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The Seahawks' Competitiveness Scale and How it Meshes With 'Grit'

The Seahawks' new YouTube docuseries gave us further insight into the team's roster-building process. Matty F. Brown details the "Competitiveness Scale" that was visible in the first episode of "Sound of the Seahawks," highlighting the crossover with Angela Duckworth's "Grit" and Pete Carroll's core philosophies.

Wednesday saw the Seahawks launch a season-long “Sound of the Seahawks” docuseries on their YouTube channel and the first episode gave us a behind-the-scenes look at the 2022 NFL Draft process. 

Beyond the cool interviews, live reactions and amazing access, the opportunity to memorize the layout of the Virginia Mason Athletic Center for… reasons (Operation: Steal The Playbook is pending) and also the chance to snoop at potential depth charts made for a degenerate’s dream—especially as we enter an offseason lull in Seahawks football content.

Unfortunately, the Seahawks’ editing team expertly blurred out most of the whiteboard-clad walls in the hallowed draft war room. It was the opposite of Jerry Jones antics, where none of the important stuff was visible; yes, even after spending 2 hours with the 20 minute video and cycling through it at 0.25x speed.

One interesting wall-hanging was legible, though. When the episode showed the announcement of rookie tackle Charles Cross' selection at pick No. 9, a “Competitiveness Scale” could be seen next to the television screens and away from a mysterious sparkly gold jacket.

It’s no secret that competition is the central theme to head coach Pete Carroll’s program. Indeed, on top of stuff we have seen before like the “All In” signs and “Always Compete” adorned scoreboards, this maiden “Sound of the Seahawks” episode also showed a huge “Always Compete” emblazoned on the hallway connecting the weight room to the locker room.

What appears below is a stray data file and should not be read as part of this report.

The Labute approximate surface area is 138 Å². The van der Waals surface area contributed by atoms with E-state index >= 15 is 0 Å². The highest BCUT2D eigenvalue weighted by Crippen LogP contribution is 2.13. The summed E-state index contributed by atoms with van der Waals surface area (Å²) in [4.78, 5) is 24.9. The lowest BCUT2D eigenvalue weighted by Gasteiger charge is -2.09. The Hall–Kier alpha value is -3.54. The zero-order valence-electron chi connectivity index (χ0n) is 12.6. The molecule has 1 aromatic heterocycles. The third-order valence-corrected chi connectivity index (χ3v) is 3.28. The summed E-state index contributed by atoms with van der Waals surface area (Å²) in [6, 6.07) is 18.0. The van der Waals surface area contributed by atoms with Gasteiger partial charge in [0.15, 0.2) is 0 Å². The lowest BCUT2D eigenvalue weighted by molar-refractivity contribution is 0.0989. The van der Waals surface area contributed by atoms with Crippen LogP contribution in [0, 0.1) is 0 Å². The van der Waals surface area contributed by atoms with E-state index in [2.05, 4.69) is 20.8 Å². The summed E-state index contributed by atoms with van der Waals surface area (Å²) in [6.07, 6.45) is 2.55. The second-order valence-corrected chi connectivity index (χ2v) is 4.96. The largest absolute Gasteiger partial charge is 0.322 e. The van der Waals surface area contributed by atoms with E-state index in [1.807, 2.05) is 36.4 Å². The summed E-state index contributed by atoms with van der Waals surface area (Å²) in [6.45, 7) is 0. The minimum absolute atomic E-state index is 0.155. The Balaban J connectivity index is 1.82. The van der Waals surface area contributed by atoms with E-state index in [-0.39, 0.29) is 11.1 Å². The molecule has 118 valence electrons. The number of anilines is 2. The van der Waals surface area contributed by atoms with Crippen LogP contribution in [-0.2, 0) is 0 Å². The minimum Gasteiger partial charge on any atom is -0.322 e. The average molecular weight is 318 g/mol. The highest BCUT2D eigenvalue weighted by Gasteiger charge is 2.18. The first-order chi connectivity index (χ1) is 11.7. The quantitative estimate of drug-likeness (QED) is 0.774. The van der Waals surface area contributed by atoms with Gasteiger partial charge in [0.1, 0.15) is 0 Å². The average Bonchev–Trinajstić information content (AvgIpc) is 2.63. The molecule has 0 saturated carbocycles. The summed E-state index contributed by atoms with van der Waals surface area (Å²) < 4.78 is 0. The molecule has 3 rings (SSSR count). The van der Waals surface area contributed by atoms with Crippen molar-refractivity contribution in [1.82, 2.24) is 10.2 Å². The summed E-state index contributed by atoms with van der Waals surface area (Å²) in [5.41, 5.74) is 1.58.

The “Competitiveness Scale” gives us further insight into what the Seahawks as an organization are trying to get out of each of their members and how they evaluate their inner competitor. It reads:

DOMINANT COMPETITOR

  • 7 - “Leader”

TRUE COMPETITOR

  • 6↑ - Clear, Confident, Trust, “Focus”
  • 5↓ - Internally Motivated, Performs to the Best of his Ability!

COMPETITOR

  • 4↑ - Good to Great Effort, Tries Hard, High Value of Self, Self Respect
  • 3↓ - External Forces Factor, Priorities in Lines

SURVIVOR

  • 2↑ - Not Giving Their Best, Low Value of Self, Self Respect
  • 1↓ - Inconsistent to Poor Effort, Priorities in Line
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GONE!

  • 0 [Skull and crossbones] 

Combining this scale with past exposure to Seattle’s organizational thinking when it comes to the mental aspects of football gives us rich detail.

Aside from Carroll’s “Always Compete” book on his coaching philosophy, his work with Angela Duckworth—professor of psychology at the University of Pennsylvania—has been public knowledge since 2015, when the Seahawks head coach got in touch with Duckworth after watching one of her TED talks on the subject of “grit.” Competitiveness goes hand in hand with grit, and grit at this level goes far beyond the cliché of football coaches.